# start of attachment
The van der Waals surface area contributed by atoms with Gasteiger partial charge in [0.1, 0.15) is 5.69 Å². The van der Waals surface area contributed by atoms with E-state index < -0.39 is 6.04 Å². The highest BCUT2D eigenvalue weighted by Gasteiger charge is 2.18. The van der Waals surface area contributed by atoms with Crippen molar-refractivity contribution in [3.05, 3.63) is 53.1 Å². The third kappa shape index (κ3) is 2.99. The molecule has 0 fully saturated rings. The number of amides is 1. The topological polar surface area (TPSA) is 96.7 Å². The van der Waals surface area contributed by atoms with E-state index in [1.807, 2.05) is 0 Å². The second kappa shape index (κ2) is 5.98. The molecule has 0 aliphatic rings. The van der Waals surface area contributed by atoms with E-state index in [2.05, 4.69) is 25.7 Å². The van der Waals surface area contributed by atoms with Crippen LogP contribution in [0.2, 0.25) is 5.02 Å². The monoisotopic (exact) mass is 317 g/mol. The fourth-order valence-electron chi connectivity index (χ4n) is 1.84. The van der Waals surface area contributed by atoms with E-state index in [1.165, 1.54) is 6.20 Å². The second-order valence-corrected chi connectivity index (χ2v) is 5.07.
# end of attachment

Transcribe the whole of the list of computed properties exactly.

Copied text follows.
The van der Waals surface area contributed by atoms with Gasteiger partial charge in [0.1, 0.15) is 5.69 Å². The van der Waals surface area contributed by atoms with E-state index < -0.39 is 6.04 Å². The highest BCUT2D eigenvalue weighted by Gasteiger charge is 2.18. The van der Waals surface area contributed by atoms with Crippen molar-refractivity contribution in [3.05, 3.63) is 53.1 Å². The third kappa shape index (κ3) is 2.99. The molecule has 0 fully saturated rings. The number of amides is 1. The topological polar surface area (TPSA) is 96.7 Å². The van der Waals surface area contributed by atoms with E-state index in [1.807, 2.05) is 0 Å². The second kappa shape index (κ2) is 5.98. The molecule has 0 aliphatic rings. The van der Waals surface area contributed by atoms with E-state index in [2.05, 4.69) is 25.7 Å². The van der Waals surface area contributed by atoms with Crippen LogP contribution in [0.2, 0.25) is 5.02 Å². The monoisotopic (exact) mass is 317 g/mol. The fourth-order valence-electron chi connectivity index (χ4n) is 1.84. The van der Waals surface area contributed by atoms with E-state index in [1.165, 1.54) is 6.20 Å². The second-order valence-corrected chi connectivity index (χ2v) is 5.07.